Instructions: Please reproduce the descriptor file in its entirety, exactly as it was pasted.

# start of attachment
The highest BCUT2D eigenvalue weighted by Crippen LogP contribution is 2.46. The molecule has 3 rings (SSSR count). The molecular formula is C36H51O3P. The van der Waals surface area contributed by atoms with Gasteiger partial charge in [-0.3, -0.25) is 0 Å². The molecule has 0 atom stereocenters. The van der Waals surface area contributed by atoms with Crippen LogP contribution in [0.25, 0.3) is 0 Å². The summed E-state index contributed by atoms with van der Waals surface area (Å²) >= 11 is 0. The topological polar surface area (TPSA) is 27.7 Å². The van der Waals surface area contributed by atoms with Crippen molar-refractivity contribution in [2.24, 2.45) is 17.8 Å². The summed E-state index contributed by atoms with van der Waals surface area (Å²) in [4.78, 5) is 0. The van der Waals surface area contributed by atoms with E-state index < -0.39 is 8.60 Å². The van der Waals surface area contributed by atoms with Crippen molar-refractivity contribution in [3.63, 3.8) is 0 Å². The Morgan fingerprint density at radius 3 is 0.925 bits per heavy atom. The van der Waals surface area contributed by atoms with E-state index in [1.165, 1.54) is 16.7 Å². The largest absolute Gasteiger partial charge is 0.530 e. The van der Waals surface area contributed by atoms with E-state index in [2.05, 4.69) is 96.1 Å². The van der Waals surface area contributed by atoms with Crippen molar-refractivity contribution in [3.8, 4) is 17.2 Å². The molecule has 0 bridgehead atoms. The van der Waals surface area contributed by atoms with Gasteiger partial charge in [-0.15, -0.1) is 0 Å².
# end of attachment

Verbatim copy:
The highest BCUT2D eigenvalue weighted by Crippen LogP contribution is 2.46. The molecule has 3 rings (SSSR count). The molecular formula is C36H51O3P. The van der Waals surface area contributed by atoms with Gasteiger partial charge in [-0.3, -0.25) is 0 Å². The molecule has 0 atom stereocenters. The van der Waals surface area contributed by atoms with Crippen LogP contribution in [0.25, 0.3) is 0 Å². The summed E-state index contributed by atoms with van der Waals surface area (Å²) >= 11 is 0. The topological polar surface area (TPSA) is 27.7 Å². The van der Waals surface area contributed by atoms with Crippen molar-refractivity contribution in [2.24, 2.45) is 17.8 Å². The summed E-state index contributed by atoms with van der Waals surface area (Å²) in [4.78, 5) is 0. The van der Waals surface area contributed by atoms with E-state index < -0.39 is 8.60 Å². The van der Waals surface area contributed by atoms with Crippen molar-refractivity contribution in [3.63, 3.8) is 0 Å². The Morgan fingerprint density at radius 3 is 0.925 bits per heavy atom. The van der Waals surface area contributed by atoms with E-state index in [1.165, 1.54) is 16.7 Å². The largest absolute Gasteiger partial charge is 0.530 e. The van der Waals surface area contributed by atoms with E-state index in [2.05, 4.69) is 96.1 Å². The van der Waals surface area contributed by atoms with Crippen molar-refractivity contribution in [3.8, 4) is 17.2 Å². The molecule has 0 bridgehead atoms. The van der Waals surface area contributed by atoms with Gasteiger partial charge in [-0.15, -0.1) is 0 Å².